|April 2, 2004:
Results are in from the 2003 field tests of a low-tech system for
cultivating mycorrhizal fungi (MF) to improve plant health and boost
In preliminary trials at The Rodale Institute Experimental Farm,
substantial differences were found in the response of MF populations
to different soil environments. Test plots designed to demonstrate
how farmers can produce their own MF inoculant—to use in a
greenhouse mix, for instance—showed that two key MF species
performed better when grown with a dairy manure-leaf compost or
a yard clippings compost than when grown with a controlled microbial
The different MF response may be attributable to the higher phosphorous
levels in the controlled microbial compost, since MF populations
are believed to be inhibited by high phosphorous conditions. The
2003 data will help researchers refine the MF inoculant production
system so that it can be passed on to farmers.
The inoculant production research is part of a multi-year project
led by Agricultural Research Service scientist Dr. David Douds.
A soil microbiologist who has dedicated his career to the study
of mycorrhizal fungi, Douds has been collaborating with Rodale Institute
researchers since 1989, studying the effects of conventional and
organic farming practices on MF populations and the effects of MF
populations on crop yields.
Previous years' field studies found higher and more diverse MF
levels in organically-farmed than in conventionally-farmed soils,
in part because of the use of over-wintering cover crops in organic
systems. Field experiments have also demonstrated dramatic yield
increases when crops were inoculated with MF: up to a 34 percent
yield gain in sweet peppers, and up to a 45 percent gain in potatoes.
The on-farm inoculant production system should enable farmers to
realize similar yield increases with minimal costs. "These
systems could become as common as a compost pile" for organic
and sustainable farms, notes Rodale research technician Matt Ryan.
Constructed out of landscape fabric, the yard-square planting enclosures
are simple to build and require little maintenance other than watering.
This season, Douds and the Rodale researchers will repeat the experiment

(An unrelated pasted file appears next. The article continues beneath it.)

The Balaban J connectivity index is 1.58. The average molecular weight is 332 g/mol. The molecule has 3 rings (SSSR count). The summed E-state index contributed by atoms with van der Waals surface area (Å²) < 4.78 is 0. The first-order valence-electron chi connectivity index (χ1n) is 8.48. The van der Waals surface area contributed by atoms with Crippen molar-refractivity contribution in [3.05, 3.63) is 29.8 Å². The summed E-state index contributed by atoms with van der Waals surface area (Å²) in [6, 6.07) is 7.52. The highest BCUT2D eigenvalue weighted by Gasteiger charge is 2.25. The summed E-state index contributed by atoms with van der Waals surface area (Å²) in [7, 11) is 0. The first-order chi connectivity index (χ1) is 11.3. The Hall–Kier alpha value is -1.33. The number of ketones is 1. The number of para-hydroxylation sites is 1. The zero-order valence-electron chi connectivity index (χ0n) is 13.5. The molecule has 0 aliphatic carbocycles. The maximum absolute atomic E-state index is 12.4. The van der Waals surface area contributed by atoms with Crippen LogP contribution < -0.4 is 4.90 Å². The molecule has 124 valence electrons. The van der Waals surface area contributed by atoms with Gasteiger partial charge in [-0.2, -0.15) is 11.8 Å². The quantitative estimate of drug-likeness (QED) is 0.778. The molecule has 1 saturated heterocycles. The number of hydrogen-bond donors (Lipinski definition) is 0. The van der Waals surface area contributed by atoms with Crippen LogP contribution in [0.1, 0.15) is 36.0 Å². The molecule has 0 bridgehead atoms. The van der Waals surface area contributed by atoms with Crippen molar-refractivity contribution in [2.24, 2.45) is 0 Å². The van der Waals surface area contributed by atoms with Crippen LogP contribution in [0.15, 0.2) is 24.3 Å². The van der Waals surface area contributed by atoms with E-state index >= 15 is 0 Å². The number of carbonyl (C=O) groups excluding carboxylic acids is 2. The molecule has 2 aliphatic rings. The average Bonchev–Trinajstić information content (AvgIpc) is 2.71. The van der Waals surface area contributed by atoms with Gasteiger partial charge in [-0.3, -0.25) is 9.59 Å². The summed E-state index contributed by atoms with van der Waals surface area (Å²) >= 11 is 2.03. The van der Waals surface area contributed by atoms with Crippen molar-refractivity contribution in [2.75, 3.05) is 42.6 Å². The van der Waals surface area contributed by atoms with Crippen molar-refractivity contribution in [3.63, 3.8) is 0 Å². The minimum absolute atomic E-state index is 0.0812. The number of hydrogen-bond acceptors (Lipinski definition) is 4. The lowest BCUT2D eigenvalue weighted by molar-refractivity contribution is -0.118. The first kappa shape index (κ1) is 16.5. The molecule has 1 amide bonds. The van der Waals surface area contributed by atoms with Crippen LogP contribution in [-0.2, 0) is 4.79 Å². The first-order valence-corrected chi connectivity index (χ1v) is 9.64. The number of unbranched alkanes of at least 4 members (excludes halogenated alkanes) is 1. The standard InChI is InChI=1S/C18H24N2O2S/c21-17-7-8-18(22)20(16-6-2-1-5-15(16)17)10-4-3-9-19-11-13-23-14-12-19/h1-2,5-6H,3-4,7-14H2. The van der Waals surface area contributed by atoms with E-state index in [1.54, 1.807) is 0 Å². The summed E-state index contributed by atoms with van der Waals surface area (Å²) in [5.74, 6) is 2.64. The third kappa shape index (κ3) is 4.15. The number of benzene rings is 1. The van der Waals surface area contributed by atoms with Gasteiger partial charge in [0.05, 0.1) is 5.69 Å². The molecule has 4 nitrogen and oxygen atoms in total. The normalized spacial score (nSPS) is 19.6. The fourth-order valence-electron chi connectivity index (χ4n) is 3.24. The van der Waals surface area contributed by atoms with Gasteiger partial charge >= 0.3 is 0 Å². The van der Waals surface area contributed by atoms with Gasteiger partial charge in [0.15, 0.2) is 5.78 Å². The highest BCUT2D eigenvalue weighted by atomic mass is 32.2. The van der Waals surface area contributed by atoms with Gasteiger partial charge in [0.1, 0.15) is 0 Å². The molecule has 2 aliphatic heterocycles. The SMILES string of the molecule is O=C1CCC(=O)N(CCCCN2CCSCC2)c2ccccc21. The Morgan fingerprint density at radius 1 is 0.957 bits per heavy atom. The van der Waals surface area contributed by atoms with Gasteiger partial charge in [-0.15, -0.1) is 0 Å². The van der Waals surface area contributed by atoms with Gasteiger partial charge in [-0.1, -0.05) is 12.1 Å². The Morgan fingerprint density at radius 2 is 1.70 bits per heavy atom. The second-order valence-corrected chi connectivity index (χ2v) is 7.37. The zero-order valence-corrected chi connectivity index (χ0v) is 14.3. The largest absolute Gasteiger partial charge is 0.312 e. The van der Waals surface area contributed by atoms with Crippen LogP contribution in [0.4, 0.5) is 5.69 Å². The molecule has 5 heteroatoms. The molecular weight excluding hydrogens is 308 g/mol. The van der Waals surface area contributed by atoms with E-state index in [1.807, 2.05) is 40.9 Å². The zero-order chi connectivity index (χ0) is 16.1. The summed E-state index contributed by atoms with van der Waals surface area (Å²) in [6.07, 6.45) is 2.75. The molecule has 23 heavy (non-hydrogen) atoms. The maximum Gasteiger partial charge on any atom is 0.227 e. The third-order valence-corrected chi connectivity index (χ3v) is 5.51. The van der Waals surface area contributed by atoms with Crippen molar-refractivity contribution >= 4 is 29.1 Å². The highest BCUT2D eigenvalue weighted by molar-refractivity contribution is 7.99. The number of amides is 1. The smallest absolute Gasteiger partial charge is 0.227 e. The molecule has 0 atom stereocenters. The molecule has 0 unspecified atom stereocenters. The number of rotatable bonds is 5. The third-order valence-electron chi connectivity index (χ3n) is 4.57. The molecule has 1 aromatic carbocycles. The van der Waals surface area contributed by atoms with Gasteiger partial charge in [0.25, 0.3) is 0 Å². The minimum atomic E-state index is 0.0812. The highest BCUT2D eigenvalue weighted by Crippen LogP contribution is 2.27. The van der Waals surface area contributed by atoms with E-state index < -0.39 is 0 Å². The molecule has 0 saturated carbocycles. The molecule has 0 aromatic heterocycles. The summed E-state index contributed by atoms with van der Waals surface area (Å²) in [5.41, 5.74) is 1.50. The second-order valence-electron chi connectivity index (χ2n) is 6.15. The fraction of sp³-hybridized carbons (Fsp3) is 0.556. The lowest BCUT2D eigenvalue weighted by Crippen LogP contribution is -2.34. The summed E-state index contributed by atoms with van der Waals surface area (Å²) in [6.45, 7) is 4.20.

with a few adjustments based on the 2003 results. The yard clippings
compost and the dairy manure-leaf compost—which produced the
best results at higher concentrations—will be tested at compost:vermiculite
mixtures of 1:1, 1:2, 1:4, and 1:9. The controlled microbial compost—which
produced the best results at lower concentrations—will be
tested at dilutions of 1:9, 1:19, 1:49, and 1:99.
In addition, Douds plans to evaluate the feasibility of using native
soils, instead of host plants pre-inoculated with MF, in the production
system. Reasoning that undisturbed soils from a given farm—say
from a hedgerow or native prairie remnant—should contain the
MF species best suited to the local conditions of that farm, the
researchers will mix controlled amounts of native field soils into
sterilized compost:vermiculite mixtures, and then plant non-inoculated
host plants into the enclosures.
A final, more elementary possible refinement is the use of large
bags—either of woven polyethylene or of burlap—for the
propagation system, rather than having farmers construct the raised
beds out of sheets of landscape fabric and wooden stakes. In addition
to being simpler, using bags would enable farmers and growers to
start the MF propagation beds in the greenhouse in early spring,
and then move them outside when conditions permit. Last year's results
indicate that inoculant enclosures started earlier in the season
produced significantly more viable MF propagules.